"When we’re experiencing anxiety, it can sometimes manifest as a rumination of previous conversations where you feel someone may have misinterpreted you," Cook says. "Although it probably meant nothing, you can’t stop picking apart your conversation with your boss or friend," and worrying that problems will come about as a result.
While there's no harm in thinking about certain meaningful interactions — such as a job interview — anxiety can leave you assessing every single conversation you have, sometimes to the point it feels overwhelming.
"People often consider anxiety to be strictly a product of the mind but this isn't the case,"
Kara Lissy, LCSW, a psychotherapist at A Good Place Therapy, tells Bustle. It can also show up in the form of physical symptoms like dizziness, stomachaches, headaches, and muscle tension. So if those have been an ongoing issue, take note.
Historically, anxiety's purpose was to alert our nervous system to threats so that we could run away, Lissy says. But, as we've evolved, so have our perceived threats, which now include everything from stress at work to social comparison, and so on.
It can be tough to escape these everyday "threats," which is why anxiety can leave you on high alert 24/7. And when the body is constantly prepared to flee, it only makes sense that you'll eventually
start to feel rundown, and maybe even get sick.
"While it can be healthy and adaptive to plan ahead, focusing only on the potential negative outcomes of a decision or a scenario could be a sign that anxiety is behind your thoughts," Lissy says. "Anxiety can subtly trick us into thinking we're preparing and protecting ourselves by imagining the worst-case-scenarios when in reality we are simply fearful of the unknown and unsure how to cope with it."
This is a habit that can be difficult to spot, especially if you're so used to doing it it's become second nature. But by remaining aware of your thoughts, you can start to spot this type of unhelpful inner dialogue for what it really is.
Not Being Able To Make A Decision
Since it can be difficult to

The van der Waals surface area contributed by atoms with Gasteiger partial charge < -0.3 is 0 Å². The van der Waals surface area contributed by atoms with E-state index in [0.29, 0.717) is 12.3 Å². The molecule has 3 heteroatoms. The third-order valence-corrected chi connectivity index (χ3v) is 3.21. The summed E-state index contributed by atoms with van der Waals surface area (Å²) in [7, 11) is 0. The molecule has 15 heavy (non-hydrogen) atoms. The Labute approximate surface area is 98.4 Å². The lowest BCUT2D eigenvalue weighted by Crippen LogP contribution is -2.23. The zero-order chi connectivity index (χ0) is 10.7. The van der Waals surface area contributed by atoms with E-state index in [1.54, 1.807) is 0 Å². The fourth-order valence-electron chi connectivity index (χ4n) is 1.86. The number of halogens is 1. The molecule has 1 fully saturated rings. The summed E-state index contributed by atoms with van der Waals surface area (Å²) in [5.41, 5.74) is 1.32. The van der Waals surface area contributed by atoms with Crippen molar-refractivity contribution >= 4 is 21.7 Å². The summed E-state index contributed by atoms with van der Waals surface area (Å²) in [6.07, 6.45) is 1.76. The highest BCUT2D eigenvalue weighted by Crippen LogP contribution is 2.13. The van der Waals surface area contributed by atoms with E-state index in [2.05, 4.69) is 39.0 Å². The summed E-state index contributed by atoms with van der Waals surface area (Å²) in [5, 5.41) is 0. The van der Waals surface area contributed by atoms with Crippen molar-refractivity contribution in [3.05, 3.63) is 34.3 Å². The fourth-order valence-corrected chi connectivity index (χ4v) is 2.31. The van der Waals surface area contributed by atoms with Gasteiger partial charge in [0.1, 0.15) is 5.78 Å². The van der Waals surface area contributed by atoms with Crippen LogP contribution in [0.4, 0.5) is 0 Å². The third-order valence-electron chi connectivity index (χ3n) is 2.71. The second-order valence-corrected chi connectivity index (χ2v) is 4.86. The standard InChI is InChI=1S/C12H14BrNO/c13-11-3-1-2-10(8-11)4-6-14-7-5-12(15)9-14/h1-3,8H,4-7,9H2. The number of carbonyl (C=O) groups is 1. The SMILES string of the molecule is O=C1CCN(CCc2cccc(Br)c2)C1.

trust your gut when anxiety is clouding your brain, you may find that you can't make decisions without asking friends for their opinion, or mulling it over it for days or even weeks on end.
"It's true that big, important choices take time, thoughtful consideration, and perhaps even a pro/con list," Lissy says. "But when smaller, day-to-day decisions frustrate you and lead to long periods of unproductive agonizing over your options, anxiety is likely playing a role. It may be fueled by the fear of making the 'wrong' choice, which is an incredibly common worry amongst people with anxiety."
The next time you sink into the couch to watch a movie, check in and see how you feel. "Not being able to be quiet and enjoy relaxation is another sometimes subtle sign of anxiety," Roth Goldberg says. "If you are unable to be quiet, you might be experiencing anxiety."
You might notice that your shoulders are all hunched up, or that you have a
few jittery habits. "Moving your body a lot, i.e. nail biting or picking, shaking your leg, twirling your hair, etc., [are all nervous habits]," she says. "This can be a sign of your body being on 'overdrive," and that can mean you're more anxious than you realize.
Lots of people are hard on themselves, but if you have anxiety, you might notice that you're
more of a perfectionist than others, Stefaniak Luther says. Maybe you feel pressure to increase your output at work, without feedback from others of a need to do so, she says. Or you might compare yourself to others.
While it's fine to want to do well, there may be some hidden anxiety going on if it's gotten to the point where it causes you stress. If any of these everyday problems are holding you back or making life difficult, let a therapist know. There are
countless ways to manage anxiety so that it doesn't take such a big toll on your day, and your overall well-being. Editor's Note: If you or someone you know is seeking help for mental health concerns, visit the National Alliance on Mental Health (NAMI) website , or call 1-800-950-NAMI(6264). For confidential treatment referrals, visit the Substance Abuse and Mental Health Services Administration ( SAMHSA ) website, or call the National Helpline at 1-800-662-HELP(4357). In an emergency, contact the National Suicide Prevention Lifeline at 1-800-273-TALK(8255) or call 911.